The Presidium meeting of the International Federation of Musicians has been held in Accra to deliberate on issues affecting musicians globally and to receive progress report from member countries.
The delegates took the opportunity while in the country to participate in activities marking Ghana's Golden Jubilee. They also paid courtesy calls on the ministers of Chieftaincy and Culture, Mr S. K. Boafo and Mr Jake Obetsebi Lamptey, Minister of Tourism and Diasporan Relations.
The delegation was made up of John Smith, President, Benoit Machuel and Beat Sancta, both vice presidents Mr Boafo reaffirmed government's commitment to assist musicians in the country.
He said government's decision to abolish taxes on imported musical instruments was an indication of its support to help develop the music industry.
Mr Boafo said the ministry would continue to support the MUSIGA, which until recently had not received the deserved recognition and commended Alhaji Sidiku Buari, President of the MUSIGA for his hard work.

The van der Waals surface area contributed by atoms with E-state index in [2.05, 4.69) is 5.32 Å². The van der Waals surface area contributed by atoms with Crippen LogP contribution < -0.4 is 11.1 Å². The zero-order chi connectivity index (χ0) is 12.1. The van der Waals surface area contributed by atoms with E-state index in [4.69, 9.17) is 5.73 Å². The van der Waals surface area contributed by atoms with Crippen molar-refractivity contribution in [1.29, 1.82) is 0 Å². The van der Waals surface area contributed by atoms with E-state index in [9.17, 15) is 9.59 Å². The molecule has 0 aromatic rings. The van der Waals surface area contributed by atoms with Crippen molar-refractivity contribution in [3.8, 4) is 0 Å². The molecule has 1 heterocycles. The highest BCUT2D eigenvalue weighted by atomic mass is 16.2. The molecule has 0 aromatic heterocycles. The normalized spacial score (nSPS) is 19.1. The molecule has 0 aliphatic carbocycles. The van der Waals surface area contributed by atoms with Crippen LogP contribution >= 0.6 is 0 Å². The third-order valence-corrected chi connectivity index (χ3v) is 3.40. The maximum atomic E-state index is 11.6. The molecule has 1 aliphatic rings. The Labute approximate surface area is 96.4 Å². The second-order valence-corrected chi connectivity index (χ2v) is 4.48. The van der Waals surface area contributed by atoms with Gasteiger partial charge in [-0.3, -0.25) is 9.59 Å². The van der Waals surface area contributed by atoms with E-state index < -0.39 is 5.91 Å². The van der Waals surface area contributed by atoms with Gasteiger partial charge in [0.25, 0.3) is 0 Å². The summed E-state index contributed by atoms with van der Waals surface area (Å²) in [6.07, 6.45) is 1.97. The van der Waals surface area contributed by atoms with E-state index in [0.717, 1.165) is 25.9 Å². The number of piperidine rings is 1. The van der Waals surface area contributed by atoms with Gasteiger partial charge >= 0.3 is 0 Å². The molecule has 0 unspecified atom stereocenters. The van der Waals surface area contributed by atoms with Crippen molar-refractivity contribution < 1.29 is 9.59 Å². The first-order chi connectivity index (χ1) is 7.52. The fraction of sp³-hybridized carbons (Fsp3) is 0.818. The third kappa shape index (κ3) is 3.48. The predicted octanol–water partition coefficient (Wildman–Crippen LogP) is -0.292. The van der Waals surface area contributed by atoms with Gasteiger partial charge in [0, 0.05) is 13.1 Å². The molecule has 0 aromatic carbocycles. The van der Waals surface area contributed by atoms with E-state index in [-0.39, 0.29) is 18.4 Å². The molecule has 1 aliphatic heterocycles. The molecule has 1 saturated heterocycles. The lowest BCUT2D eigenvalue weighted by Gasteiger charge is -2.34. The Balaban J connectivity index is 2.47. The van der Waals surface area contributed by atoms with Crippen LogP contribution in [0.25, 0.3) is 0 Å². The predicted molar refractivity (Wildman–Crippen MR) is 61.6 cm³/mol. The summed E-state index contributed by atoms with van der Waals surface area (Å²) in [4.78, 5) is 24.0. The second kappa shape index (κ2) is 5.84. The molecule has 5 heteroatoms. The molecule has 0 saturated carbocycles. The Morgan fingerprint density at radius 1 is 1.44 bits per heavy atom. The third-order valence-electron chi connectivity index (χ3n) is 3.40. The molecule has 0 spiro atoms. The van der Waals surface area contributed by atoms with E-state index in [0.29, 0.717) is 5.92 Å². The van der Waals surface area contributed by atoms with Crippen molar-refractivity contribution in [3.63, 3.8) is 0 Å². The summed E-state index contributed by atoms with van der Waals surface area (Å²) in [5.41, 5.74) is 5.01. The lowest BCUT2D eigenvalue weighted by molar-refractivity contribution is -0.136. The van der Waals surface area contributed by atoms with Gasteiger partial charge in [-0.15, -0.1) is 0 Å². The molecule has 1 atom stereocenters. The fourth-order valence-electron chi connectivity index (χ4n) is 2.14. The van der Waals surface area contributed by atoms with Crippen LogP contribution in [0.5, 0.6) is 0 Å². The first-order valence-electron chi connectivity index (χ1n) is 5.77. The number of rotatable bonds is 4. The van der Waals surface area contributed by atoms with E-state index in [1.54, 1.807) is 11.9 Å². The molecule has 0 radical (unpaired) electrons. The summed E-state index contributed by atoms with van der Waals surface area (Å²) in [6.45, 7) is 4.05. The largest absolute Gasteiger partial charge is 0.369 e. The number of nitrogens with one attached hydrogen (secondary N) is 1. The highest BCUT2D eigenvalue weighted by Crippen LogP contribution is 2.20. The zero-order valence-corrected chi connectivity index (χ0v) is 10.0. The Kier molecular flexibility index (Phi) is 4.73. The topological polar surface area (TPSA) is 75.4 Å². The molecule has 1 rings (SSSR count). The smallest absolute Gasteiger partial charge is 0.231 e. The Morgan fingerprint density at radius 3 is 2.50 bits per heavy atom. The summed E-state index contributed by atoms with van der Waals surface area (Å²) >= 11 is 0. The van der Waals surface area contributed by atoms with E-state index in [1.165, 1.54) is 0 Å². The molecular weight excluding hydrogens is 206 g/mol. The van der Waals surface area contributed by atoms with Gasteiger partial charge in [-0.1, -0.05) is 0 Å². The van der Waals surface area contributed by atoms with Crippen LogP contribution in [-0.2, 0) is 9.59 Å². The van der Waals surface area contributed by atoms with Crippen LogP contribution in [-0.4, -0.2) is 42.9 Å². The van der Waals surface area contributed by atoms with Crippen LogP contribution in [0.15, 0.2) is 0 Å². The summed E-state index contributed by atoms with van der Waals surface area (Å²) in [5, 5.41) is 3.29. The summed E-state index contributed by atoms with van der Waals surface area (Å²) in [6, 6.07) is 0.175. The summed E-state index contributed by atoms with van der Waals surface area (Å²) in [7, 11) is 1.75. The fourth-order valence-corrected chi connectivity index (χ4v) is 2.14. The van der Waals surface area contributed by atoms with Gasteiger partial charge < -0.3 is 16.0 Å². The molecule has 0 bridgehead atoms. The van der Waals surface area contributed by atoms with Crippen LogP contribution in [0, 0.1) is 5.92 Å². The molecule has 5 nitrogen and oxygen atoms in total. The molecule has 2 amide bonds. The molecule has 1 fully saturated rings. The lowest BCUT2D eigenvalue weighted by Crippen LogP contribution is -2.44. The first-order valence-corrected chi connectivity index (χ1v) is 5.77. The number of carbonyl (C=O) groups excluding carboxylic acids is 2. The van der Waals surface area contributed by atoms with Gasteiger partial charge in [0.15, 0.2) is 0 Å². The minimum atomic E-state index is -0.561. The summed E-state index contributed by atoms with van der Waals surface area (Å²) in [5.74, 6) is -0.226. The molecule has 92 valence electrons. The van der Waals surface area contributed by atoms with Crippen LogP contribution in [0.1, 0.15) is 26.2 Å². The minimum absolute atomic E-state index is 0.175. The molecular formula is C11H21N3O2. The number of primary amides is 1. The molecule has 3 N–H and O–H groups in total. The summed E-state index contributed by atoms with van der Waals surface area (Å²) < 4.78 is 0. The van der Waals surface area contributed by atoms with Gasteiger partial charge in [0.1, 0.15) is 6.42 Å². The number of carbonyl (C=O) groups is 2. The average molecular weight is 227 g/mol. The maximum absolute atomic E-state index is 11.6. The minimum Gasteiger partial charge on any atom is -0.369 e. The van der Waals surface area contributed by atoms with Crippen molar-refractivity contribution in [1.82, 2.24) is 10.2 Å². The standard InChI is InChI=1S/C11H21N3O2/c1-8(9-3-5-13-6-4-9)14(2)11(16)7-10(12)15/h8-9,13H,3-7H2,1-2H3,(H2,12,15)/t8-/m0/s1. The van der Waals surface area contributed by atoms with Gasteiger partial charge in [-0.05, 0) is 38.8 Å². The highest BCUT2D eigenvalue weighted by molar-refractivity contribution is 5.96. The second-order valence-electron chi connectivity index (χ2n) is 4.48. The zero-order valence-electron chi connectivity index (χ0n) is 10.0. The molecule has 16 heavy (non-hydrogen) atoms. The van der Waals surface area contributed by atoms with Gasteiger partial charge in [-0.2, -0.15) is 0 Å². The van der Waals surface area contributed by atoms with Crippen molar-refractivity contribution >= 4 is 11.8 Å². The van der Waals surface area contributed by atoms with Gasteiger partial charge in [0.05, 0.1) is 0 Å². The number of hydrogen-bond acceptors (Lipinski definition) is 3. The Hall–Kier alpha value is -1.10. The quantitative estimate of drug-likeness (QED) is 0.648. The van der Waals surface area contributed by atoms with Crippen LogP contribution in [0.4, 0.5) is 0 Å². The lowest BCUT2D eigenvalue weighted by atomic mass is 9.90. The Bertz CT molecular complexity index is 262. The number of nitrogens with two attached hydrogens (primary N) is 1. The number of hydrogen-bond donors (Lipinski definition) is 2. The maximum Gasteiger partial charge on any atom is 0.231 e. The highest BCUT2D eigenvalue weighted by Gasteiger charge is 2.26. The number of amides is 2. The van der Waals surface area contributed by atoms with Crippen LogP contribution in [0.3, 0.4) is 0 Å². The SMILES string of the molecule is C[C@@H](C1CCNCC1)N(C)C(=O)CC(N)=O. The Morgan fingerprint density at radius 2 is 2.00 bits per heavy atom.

Mr Smith announced that plans were far advanced to undertake projects of mutual benefits in Africa aimed at helping musicians to acquire their own instruments, design good contracts, improve distribution networks and produce quality music.
Mr Smith said such projects which were being undertaken in Burkina Faso on a pilot basis, would be replicated in other African counties as they were yielding good results.
Touching on the downloading of musical works from the Internet, Mr Smith said it was a problem affecting musicians all over the globe but not in Ghana alone and that measures were being put in place to stem the tide.
Alhaji Sidiku Buari expressed the gratitude of musicians to government for removing taxes on imported musical instruments. He appealed to the government to support the Union in procuring equipment to monitor the broadcast media to ensure that they log music played on air to ensure fair collection of royalties due to musicians. Alhaji Buari also commended government for its role in checking piracy but expressed misgivings about problems faced by young musicians in accessing credit and called for measures to resolve them.